Epicure and gourmand Brillat-Savarin was one of the most influential food writers of all time. His 1825 book The Physiology of Taste defined our notions of French gastronomy, and his insistence that food be a civilizing pleasure for all has inspired the slow food movement and guided chefs worldwide. From discourses on the erotic properties of truffles and the origins of chocolate, to a defence of gourmandism and why 'a dessert without cheese is like a pretty woman with only one eye', the delightful writings in this selection are a hymn to the art of eating well.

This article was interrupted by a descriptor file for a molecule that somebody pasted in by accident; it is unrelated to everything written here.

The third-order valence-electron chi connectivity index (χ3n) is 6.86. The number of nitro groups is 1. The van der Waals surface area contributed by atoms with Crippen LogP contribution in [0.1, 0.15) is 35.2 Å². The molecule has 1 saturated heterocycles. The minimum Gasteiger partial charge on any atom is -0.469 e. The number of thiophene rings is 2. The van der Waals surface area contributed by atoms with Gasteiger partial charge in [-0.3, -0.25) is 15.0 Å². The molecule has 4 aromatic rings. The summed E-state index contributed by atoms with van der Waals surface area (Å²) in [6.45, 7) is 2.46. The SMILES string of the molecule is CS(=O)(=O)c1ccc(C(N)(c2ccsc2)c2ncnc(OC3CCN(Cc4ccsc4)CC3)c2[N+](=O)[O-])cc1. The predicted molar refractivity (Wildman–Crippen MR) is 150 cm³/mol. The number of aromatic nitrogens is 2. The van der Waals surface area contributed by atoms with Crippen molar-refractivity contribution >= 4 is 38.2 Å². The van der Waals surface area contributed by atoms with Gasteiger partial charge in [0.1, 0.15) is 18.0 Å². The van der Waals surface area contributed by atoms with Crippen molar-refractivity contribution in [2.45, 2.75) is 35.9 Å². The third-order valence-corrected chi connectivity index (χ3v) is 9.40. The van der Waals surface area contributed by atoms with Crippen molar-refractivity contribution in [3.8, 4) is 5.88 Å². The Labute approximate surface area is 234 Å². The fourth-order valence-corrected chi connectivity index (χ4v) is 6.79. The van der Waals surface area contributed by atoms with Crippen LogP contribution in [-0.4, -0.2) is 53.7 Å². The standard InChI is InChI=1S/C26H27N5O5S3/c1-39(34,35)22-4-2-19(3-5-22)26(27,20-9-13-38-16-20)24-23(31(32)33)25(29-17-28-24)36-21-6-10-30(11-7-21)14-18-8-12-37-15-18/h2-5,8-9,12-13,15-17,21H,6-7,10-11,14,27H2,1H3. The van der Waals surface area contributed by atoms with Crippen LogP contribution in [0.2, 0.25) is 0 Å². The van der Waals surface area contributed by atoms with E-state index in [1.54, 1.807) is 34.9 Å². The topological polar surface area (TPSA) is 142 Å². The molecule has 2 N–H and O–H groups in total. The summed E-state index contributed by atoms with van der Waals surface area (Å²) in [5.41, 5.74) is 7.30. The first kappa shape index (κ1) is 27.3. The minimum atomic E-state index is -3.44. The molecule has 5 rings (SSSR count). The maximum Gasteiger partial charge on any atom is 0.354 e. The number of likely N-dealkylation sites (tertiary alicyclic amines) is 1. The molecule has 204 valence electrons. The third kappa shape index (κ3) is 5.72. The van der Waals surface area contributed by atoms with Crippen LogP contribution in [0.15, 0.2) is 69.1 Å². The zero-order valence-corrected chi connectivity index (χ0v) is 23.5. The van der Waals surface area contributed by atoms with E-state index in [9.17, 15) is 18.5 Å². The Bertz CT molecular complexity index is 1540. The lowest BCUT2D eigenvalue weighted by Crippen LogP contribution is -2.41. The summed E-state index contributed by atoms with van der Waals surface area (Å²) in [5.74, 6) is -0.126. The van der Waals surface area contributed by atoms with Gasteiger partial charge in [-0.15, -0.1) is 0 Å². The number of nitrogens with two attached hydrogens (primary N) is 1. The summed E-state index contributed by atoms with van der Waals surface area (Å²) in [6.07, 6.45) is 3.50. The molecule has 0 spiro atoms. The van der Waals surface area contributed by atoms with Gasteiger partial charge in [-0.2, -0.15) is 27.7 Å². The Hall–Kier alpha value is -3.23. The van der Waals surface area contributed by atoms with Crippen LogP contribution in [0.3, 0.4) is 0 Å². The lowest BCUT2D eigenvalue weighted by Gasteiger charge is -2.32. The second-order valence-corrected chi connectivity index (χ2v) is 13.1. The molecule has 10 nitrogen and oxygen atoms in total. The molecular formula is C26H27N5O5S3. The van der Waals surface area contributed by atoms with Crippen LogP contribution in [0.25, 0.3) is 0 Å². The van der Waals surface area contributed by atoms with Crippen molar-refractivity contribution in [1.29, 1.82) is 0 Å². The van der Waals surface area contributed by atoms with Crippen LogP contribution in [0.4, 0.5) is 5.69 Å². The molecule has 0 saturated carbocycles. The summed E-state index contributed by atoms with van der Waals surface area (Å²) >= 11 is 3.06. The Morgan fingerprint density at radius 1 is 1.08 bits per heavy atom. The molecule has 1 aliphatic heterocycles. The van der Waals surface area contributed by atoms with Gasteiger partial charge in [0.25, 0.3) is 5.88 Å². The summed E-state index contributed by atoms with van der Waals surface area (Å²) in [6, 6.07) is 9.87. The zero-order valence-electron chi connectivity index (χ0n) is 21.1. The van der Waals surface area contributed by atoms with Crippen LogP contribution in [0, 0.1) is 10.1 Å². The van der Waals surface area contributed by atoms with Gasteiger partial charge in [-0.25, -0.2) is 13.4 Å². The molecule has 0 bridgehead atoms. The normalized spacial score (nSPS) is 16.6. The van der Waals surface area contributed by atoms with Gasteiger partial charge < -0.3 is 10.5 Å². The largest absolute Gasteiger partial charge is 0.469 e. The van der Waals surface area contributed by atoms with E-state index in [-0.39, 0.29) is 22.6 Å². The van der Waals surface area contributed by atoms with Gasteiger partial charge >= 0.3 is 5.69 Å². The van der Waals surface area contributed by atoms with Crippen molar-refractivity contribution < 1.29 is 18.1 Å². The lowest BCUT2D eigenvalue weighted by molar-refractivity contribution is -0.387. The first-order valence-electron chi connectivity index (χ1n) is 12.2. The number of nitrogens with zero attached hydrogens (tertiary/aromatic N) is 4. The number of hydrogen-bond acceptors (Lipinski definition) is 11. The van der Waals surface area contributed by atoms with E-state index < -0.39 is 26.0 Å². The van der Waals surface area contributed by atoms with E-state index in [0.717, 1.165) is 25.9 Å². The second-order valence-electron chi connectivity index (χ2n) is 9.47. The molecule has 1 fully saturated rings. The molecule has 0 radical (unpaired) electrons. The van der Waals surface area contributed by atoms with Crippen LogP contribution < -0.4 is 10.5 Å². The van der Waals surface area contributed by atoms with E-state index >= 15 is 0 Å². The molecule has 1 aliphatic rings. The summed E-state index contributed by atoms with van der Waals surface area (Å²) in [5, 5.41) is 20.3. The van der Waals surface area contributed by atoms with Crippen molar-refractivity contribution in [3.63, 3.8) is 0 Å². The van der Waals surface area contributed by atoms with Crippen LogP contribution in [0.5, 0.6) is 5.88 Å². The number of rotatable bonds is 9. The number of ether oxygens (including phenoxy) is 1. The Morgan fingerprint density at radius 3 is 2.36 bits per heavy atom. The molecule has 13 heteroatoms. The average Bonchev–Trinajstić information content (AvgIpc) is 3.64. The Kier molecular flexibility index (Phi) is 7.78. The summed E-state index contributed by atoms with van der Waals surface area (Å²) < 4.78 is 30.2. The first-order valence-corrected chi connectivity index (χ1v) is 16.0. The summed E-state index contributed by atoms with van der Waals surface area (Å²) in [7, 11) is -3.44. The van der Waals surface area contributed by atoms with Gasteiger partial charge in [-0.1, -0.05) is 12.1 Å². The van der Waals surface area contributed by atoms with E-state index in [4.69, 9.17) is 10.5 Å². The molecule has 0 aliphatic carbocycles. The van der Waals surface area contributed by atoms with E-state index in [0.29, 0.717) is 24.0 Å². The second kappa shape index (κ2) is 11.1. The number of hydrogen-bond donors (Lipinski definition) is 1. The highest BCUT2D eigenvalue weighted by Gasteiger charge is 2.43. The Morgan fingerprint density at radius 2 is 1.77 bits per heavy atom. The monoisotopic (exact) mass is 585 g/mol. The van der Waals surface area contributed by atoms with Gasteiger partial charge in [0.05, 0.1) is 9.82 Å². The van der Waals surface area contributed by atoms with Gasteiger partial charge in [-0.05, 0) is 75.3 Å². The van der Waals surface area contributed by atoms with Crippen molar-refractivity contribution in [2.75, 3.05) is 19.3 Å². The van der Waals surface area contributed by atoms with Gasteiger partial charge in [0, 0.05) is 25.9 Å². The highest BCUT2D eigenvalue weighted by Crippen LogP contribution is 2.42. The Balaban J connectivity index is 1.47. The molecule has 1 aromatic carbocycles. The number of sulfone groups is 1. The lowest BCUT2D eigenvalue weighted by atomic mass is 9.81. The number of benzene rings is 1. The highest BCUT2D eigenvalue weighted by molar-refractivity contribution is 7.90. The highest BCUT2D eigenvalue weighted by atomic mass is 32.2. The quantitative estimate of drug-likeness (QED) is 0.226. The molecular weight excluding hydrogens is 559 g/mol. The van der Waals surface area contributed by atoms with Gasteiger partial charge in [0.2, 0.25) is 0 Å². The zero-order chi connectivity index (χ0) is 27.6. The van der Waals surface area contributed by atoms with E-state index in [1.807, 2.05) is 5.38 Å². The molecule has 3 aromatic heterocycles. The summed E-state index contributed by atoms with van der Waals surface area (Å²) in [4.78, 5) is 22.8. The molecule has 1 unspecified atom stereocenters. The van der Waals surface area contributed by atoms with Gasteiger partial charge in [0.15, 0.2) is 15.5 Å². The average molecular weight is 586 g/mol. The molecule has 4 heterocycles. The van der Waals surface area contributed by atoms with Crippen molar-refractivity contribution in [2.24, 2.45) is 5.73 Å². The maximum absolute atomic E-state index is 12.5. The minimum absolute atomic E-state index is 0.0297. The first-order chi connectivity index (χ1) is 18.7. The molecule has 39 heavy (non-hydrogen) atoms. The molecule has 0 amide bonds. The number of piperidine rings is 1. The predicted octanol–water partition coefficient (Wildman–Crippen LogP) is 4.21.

'Marvellously tart and smart, and also comfortingly, absurdly French' - A. A. Gill
Jean Anthelme Brillat-Savarin (1755-1826) was a French lawyer and politician, whose book, The Physiology of Taste, published in 1825, is still inspiring chefs and food enthusiasts alike, particularly through his essay 'On Gourmandism'. It contains some of the most famous dinner table witticisms and aphorisms in history, including 'Tell me what you eat, and I will tell you what you are.' Anne Drayton translated and introduced The Physiology of Taste by Jean-Anthelme Brillat-Savarin for Penguin Classics.